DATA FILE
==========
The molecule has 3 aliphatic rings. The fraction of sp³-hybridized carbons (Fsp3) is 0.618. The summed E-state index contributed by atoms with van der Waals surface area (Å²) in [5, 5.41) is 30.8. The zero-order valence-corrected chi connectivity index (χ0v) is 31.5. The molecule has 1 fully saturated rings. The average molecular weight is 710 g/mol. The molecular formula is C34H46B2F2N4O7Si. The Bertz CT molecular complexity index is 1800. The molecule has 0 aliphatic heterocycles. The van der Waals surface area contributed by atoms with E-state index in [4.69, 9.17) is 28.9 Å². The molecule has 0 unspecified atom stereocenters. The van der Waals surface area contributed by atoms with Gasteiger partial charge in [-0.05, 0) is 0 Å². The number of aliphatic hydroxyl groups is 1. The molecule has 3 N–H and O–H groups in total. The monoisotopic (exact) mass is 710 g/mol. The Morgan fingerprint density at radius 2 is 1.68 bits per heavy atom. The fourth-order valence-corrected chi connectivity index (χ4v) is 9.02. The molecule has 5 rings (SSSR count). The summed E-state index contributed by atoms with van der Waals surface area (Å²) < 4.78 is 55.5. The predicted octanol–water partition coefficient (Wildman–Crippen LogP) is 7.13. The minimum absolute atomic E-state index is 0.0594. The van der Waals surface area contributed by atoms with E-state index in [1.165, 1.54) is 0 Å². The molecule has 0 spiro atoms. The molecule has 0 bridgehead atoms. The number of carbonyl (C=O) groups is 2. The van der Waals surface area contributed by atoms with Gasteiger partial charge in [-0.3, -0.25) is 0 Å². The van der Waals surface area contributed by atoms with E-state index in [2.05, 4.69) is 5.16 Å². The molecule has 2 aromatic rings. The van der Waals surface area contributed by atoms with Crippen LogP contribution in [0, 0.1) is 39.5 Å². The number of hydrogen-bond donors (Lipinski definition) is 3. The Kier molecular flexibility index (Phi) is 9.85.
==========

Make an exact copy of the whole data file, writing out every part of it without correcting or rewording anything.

The molecule has 3 aliphatic rings. The fraction of sp³-hybridized carbons (Fsp3) is 0.618. The summed E-state index contributed by atoms with van der Waals surface area (Å²) in [5, 5.41) is 30.8. The zero-order valence-corrected chi connectivity index (χ0v) is 31.5. The molecule has 1 fully saturated rings. The average molecular weight is 710 g/mol. The molecular formula is C34H46B2F2N4O7Si. The Bertz CT molecular complexity index is 1800. The molecule has 0 aliphatic heterocycles. The van der Waals surface area contributed by atoms with E-state index in [4.69, 9.17) is 28.9 Å². The molecule has 0 unspecified atom stereocenters. The van der Waals surface area contributed by atoms with Gasteiger partial charge in [-0.05, 0) is 0 Å². The number of aliphatic hydroxyl groups is 1. The molecule has 3 N–H and O–H groups in total. The monoisotopic (exact) mass is 710 g/mol. The Morgan fingerprint density at radius 2 is 1.68 bits per heavy atom. The fourth-order valence-corrected chi connectivity index (χ4v) is 9.02. The molecule has 5 rings (SSSR count). The summed E-state index contributed by atoms with van der Waals surface area (Å²) < 4.78 is 55.5. The predicted octanol–water partition coefficient (Wildman–Crippen LogP) is 7.13. The minimum absolute atomic E-state index is 0.0594. The van der Waals surface area contributed by atoms with E-state index in [1.165, 1.54) is 0 Å². The molecule has 0 spiro atoms. The molecule has 0 bridgehead atoms. The number of carbonyl (C=O) groups is 2. The van der Waals surface area contributed by atoms with Gasteiger partial charge in [-0.3, -0.25) is 0 Å². The van der Waals surface area contributed by atoms with E-state index in [2.05, 4.69) is 5.16 Å². The molecule has 2 aromatic rings. The van der Waals surface area contributed by atoms with Crippen LogP contribution in [0, 0.1) is 39.5 Å². The number of hydrogen-bond donors (Lipinski definition) is 3. The Kier molecular flexibility index (Phi) is 9.85.